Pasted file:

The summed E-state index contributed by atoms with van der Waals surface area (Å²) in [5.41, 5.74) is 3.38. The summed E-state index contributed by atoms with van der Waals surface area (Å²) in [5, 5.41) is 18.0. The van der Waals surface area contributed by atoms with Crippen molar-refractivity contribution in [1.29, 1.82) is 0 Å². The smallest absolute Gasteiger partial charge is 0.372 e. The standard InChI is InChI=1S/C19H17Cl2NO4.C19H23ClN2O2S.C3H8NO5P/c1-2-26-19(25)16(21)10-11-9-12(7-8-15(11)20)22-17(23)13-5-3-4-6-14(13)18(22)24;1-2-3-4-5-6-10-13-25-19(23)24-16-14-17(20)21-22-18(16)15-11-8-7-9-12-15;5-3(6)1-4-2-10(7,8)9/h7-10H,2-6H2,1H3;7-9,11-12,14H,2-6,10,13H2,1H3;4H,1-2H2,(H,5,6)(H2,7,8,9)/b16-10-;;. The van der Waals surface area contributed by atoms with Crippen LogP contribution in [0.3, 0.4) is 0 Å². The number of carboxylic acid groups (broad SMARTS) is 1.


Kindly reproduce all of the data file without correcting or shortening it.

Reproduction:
The summed E-state index contributed by atoms with van der Waals surface area (Å²) in [5.41, 5.74) is 3.38. The summed E-state index contributed by atoms with van der Waals surface area (Å²) in [5, 5.41) is 18.0. The van der Waals surface area contributed by atoms with Crippen molar-refractivity contribution in [1.29, 1.82) is 0 Å². The smallest absolute Gasteiger partial charge is 0.372 e. The standard InChI is InChI=1S/C19H17Cl2NO4.C19H23ClN2O2S.C3H8NO5P/c1-2-26-19(25)16(21)10-11-9-12(7-8-15(11)20)22-17(23)13-5-3-4-6-14(13)18(22)24;1-2-3-4-5-6-10-13-25-19(23)24-16-14-17(20)21-22-18(16)15-11-8-7-9-12-15;5-3(6)1-4-2-10(7,8)9/h7-10H,2-6H2,1H3;7-9,11-12,14H,2-6,10,13H2,1H3;4H,1-2H2,(H,5,6)(H2,7,8,9)/b16-10-;;. The van der Waals surface area contributed by atoms with Crippen LogP contribution in [0.3, 0.4) is 0 Å². The number of carboxylic acid groups (broad SMARTS) is 1.